Life in Lyon

 

During my time in this French city, I really enjoyed the little things. I was extremely happy every time I went to the market on the square behind my building, where I bought large amounts of fruits and was always greeted with a smile and sometimes even free stuff! I also really enjoyed an evening at home with a good book, a walk along the Rhône, taking a bath, drinking my morning smoothie, talking to my friends, writing, improving my French… I have not done a lot of big things and I actually haven’t really traveled outside of the city during these months, but I don’t regret that. I needed it like this and it was great.

Every week there was an event from Couchsurfing; a boardgame night in the center of Lyon. It was in one of my first weeks there that I went to one of those evenings and I became a regular instantly. We played all sorts of games with people from all kinds of different countries and it was such a blast, again and again, every week. I’m still sort of amazed by how much fun I’ve had there every week. The people who showed up were very nice and I spend a lot of time with the ones who were also regulars outside of these nights too. I’m very happy with my group of Lyonnais friends, even though I did betray one of them in a spy game and they didn’t feel like they knew me well enough until we played a game of two truths and a lie. I would have thought inventing lava sharks and mushroom cacti were ingredients for a lifelong friendship, but I guess it takes more than that ;)

I actually didn’t take many pictures throughout the summer, so in my last week in Lyon I went crazy with my camera to capture all the great memories. You may not enjoy watching them as much as I do, but I hope they are at least a little entertaining :)

Creating your own normal

Most of the times, when somebody asks you if you are happy, it is very likely that you will have to think about it. It seems like such an easy question. Are. You. Happy?

Turns out, not that easy to answer. And I feel like often people are measuring their happiness the wrong way. We all have an idea of what our perfect life looks like. And in measuring happiness, people are often trying to figure out how far off they are from that perfect life. So often, when asked the age-old question, the response will be something along the lines of “I wish I had more money”, or “I’m not quite happy with my current job”, or “I still haven’t found the love of my life”. In my case, it would be “I’d like to exercise more” or “I want to spend more time writing”.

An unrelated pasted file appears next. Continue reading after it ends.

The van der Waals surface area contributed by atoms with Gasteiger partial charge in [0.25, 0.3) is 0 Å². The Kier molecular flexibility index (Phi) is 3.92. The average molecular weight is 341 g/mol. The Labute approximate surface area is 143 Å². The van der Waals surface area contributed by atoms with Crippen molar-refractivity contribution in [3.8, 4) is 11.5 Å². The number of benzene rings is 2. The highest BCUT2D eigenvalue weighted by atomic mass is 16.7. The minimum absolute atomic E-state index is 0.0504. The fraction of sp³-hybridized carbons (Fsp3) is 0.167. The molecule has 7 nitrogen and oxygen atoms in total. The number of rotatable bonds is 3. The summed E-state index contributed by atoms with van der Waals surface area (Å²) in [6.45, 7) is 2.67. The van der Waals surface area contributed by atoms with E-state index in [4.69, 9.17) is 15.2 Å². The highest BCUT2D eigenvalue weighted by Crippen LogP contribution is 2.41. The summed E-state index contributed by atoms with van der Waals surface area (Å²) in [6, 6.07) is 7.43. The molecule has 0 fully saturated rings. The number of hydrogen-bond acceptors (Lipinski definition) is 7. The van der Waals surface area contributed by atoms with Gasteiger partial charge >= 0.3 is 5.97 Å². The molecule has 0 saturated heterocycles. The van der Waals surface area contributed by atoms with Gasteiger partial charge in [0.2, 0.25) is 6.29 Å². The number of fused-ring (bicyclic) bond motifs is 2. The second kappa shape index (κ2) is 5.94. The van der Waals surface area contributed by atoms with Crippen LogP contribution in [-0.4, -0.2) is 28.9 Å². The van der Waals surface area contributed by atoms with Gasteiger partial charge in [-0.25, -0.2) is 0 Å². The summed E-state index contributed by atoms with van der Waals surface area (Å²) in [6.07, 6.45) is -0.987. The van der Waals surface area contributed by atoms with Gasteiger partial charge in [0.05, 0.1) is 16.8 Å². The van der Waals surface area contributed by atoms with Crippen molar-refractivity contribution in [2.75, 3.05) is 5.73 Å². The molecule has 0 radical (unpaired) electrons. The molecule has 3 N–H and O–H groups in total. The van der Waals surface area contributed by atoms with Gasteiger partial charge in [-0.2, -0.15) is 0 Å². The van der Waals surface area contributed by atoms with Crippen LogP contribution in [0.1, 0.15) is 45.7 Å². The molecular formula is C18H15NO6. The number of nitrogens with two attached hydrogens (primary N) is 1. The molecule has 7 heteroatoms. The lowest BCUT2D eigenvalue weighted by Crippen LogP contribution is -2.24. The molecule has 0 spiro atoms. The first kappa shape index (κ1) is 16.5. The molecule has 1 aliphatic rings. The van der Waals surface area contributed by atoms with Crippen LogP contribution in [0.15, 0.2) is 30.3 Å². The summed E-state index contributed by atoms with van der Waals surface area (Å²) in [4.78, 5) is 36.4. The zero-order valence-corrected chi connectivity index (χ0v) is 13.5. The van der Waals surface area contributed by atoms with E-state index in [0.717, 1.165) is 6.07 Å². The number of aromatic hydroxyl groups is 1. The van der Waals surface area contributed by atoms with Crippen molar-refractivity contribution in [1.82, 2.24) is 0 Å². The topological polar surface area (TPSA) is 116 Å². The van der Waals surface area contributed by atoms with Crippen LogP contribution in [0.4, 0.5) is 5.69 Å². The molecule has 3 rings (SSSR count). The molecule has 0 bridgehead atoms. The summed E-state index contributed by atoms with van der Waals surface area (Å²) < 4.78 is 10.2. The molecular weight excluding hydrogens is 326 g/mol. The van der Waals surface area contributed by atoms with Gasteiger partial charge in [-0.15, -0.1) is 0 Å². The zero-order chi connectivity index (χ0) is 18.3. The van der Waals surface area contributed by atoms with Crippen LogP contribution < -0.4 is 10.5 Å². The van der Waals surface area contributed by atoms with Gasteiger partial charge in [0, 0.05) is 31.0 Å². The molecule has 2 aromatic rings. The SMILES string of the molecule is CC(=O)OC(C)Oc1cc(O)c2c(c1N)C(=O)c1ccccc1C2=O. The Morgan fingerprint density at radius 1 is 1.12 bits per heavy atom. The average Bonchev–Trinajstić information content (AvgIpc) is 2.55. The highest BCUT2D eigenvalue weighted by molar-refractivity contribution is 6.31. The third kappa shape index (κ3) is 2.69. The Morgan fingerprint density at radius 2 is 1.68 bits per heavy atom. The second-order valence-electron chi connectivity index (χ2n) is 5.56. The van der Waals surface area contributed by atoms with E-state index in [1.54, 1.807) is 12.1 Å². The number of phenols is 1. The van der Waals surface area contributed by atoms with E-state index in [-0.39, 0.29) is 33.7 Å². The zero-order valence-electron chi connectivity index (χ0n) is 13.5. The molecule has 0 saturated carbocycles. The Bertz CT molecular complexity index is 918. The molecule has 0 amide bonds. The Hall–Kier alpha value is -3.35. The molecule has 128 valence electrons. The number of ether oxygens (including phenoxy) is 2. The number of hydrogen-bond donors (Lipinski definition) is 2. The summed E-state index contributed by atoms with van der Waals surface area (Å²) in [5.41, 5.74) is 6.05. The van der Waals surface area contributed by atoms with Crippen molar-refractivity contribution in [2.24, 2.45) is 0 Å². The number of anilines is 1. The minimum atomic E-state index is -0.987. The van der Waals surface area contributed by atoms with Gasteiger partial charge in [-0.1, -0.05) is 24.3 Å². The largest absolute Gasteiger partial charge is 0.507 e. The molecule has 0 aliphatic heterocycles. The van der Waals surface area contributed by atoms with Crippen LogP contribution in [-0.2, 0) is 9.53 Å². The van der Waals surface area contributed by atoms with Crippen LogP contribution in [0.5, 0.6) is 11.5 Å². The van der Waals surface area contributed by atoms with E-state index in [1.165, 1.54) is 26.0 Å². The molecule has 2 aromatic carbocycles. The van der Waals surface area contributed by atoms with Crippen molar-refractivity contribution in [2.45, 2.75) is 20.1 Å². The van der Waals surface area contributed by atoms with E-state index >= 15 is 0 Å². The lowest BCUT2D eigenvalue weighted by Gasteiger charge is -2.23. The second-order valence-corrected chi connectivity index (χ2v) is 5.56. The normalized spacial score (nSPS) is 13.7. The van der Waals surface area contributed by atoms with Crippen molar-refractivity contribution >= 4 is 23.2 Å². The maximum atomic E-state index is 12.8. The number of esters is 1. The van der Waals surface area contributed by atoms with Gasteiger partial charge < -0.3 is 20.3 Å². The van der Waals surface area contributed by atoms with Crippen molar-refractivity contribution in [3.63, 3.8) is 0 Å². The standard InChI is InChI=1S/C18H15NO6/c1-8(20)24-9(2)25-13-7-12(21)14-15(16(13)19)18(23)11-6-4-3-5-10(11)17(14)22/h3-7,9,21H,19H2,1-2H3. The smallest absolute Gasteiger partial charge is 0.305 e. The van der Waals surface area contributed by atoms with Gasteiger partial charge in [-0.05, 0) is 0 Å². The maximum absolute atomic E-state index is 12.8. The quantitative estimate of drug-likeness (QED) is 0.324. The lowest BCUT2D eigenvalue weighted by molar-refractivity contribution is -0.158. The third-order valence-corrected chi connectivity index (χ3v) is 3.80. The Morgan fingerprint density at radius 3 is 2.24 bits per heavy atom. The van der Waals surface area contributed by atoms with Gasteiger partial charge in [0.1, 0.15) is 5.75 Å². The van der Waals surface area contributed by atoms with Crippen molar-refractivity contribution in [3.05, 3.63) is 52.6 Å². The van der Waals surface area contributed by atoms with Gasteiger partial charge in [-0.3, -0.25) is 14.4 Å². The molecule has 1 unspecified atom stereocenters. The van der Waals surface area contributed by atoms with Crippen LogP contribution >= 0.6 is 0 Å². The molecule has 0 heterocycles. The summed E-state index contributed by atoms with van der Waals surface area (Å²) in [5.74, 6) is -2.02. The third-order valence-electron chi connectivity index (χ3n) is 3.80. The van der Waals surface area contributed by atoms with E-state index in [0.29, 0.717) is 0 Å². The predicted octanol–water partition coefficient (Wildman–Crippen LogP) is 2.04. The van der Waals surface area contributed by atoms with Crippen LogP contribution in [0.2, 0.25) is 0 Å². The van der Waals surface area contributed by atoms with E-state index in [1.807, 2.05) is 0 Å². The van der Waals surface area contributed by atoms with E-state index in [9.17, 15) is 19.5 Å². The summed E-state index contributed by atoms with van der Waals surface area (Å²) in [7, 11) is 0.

But creating and analyzing the gap between your actual and your ideal life does not happiness make. Nor does it measure happiness. If anything, it shows you that you want more. More time, more money, more love. But even if you have a million dollars, you have all hours of the week free to spend on the hobby’s that you can choose… You will always want something more.

Maybe this effect is created by our current society, or our culture. Maybe it’s all the motivational speakers screaming you can do anything you like and be anyone you want. Maybe it’s fear that always tells us to strive for more.

Whatever it is, it will always be there. We will always want more. And I’m not saying it’s a bad thing, but it does mean that if you will measure happiness based on this gap you create by wanting more, you will never be happy. Because guess what. Goals expand. Goals multiply. Goals change.

You also hear many people say that if you appreciate what you already have, you will be happy. This makes more sense to me: stopping the focus on all you don’t have and focus on the things that you do have, the goals you have already reached. Gratitude is a good thing, for sure. And although gratitude alone is not the key to happiness, it will make the gap between your perfect and current life less prominent.

I’m currently reading a book about mindfulness and I read an interesting part that I’d like to share. We are all very hard on ourselves nowadays. And I don’t mean giving ourselves a hard time if we fail in striving towards all these goals we set, although, yes, that too. But we are constantly analyzing how we feel and why we feel that way. Maybe in your life, if you think about your job, your family, your possessions, you are sure you have it all. The ingredients for the ambrosia called happiness are there. And then you wonder why it is then, that you don’t feel happy all the time.

Instead of accepting this feeling, we challenge it. We fight it with all our power, because we want that happiness. It is the ultimate goal. We question our feelings and wonder where they come from and scold ourselves for not being happy or content. I believe this causes a downward spiral that in some cases can be called depression.

It has been really bothering me lately that the world has these preconceived notions on what will make us happy, when the majority of the population cannot say with any kind of certainty that they are in fact happy.